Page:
Appendix 2 Water to Blue Water (WW2BW) A Sustainable Development Partnership
WW2BW is a World Summit on Sustainable Development partnership led by the Caribbean community, Comisión Centroamericana de Ambiente y Desarrollo, the united nations Economic Commission for Latin America and the Caribbean (UN-ECLAC), the united Nations Environment Programme (ENEP) and the United Sates of America. The partnership is under the direction of an international Steering Committee representing governments, U.N. organizations, nongovernmental organizations, universities, and the private sector. WW2BW is based on the conclusion that sustainable development in the Wider Caribbean region is not possible without integrated watershed and marine ecosystem-based management. The process is designed to create and expand as many partnerships aimed at these twin goals as possible. The Department of Agriculture, National Oceanic and Atmospheric Administration, the Agency for International Development, and EPA were all part of the United States Team lead by the State Department that helped plan and execute the WW2BW Partnership Conference March 22- 16, 2004 in Miami, FL. The Miami Conference was an important event in implementation of the partnership. The meeting was designed to focus on four overlapping themes: integrated watershed management; marine ecosystem-based management; sustainable tourism; and environmentally sound marine transportation. The USDA Forest Service had the lead agency role in the development of the integrated watershed management theme for the conference. The Institute is the lead USDA Forest Service unit for carrying out the objectives in the Wider Caribbean of the WW2BW partnership established at the Miami Conference.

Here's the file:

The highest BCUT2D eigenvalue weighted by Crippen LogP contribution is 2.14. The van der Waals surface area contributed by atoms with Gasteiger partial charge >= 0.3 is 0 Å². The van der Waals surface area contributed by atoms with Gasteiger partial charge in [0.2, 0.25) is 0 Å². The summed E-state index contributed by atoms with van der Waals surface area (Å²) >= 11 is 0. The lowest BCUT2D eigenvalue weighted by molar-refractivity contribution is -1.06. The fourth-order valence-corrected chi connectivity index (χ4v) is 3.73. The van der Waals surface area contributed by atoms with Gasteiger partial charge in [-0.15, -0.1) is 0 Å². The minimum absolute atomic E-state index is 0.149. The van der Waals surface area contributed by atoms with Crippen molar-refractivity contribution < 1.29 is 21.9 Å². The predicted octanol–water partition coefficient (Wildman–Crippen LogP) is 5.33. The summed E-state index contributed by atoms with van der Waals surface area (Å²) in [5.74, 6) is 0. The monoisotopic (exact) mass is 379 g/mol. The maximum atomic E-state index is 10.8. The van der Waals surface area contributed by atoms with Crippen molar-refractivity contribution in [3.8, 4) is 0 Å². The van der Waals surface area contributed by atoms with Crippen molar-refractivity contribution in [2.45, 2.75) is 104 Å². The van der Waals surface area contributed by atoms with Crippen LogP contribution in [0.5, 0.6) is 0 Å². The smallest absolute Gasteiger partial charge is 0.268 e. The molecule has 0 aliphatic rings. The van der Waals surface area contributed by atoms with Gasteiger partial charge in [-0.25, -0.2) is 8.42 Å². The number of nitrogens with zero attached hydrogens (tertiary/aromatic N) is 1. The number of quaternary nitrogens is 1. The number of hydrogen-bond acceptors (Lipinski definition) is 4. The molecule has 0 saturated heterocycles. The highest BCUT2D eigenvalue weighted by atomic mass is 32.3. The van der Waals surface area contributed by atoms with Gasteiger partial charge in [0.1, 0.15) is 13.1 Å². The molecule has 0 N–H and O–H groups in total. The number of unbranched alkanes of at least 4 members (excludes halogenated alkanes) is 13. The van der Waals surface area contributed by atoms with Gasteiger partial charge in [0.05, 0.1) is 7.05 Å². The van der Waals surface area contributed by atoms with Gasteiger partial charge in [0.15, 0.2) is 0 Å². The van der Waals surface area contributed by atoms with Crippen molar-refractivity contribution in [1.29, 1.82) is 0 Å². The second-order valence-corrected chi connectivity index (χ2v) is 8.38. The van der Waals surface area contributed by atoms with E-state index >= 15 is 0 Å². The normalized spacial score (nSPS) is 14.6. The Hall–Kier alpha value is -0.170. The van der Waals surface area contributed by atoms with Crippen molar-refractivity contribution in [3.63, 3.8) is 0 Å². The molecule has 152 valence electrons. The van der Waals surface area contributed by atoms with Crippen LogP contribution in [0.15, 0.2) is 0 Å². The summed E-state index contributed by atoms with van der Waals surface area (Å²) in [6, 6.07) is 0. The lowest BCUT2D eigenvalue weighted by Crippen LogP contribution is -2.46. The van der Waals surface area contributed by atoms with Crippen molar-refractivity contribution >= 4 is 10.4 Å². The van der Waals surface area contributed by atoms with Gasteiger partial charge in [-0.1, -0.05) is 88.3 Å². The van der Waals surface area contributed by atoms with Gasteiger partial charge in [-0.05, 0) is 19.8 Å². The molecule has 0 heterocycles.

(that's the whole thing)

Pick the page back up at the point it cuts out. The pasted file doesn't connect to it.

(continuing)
The Honduran WW2BW Team made a presentation during the integrated watershed management theme at the Miami Conference on March 22, 2004. The presentation “Unique Agroforestry Solutions for Controlling Non-Point Source Pollution in Wet Tropical Areas” was a thought provoking presentation on a unique agroforestry system under development at CURLA National University. The hypotheses of the system is that when applied in the steep slopes of watersheds in Honduras it will not only help to control non-point source sedimentation but also help to break the poverty cycle of slash and burn agriculture. Over the past year the Institute has assisted the Honduran WW2BW team by providing technical information from its library as well as technical advise by phone and was pleased to comply with the request from Senator Cochran.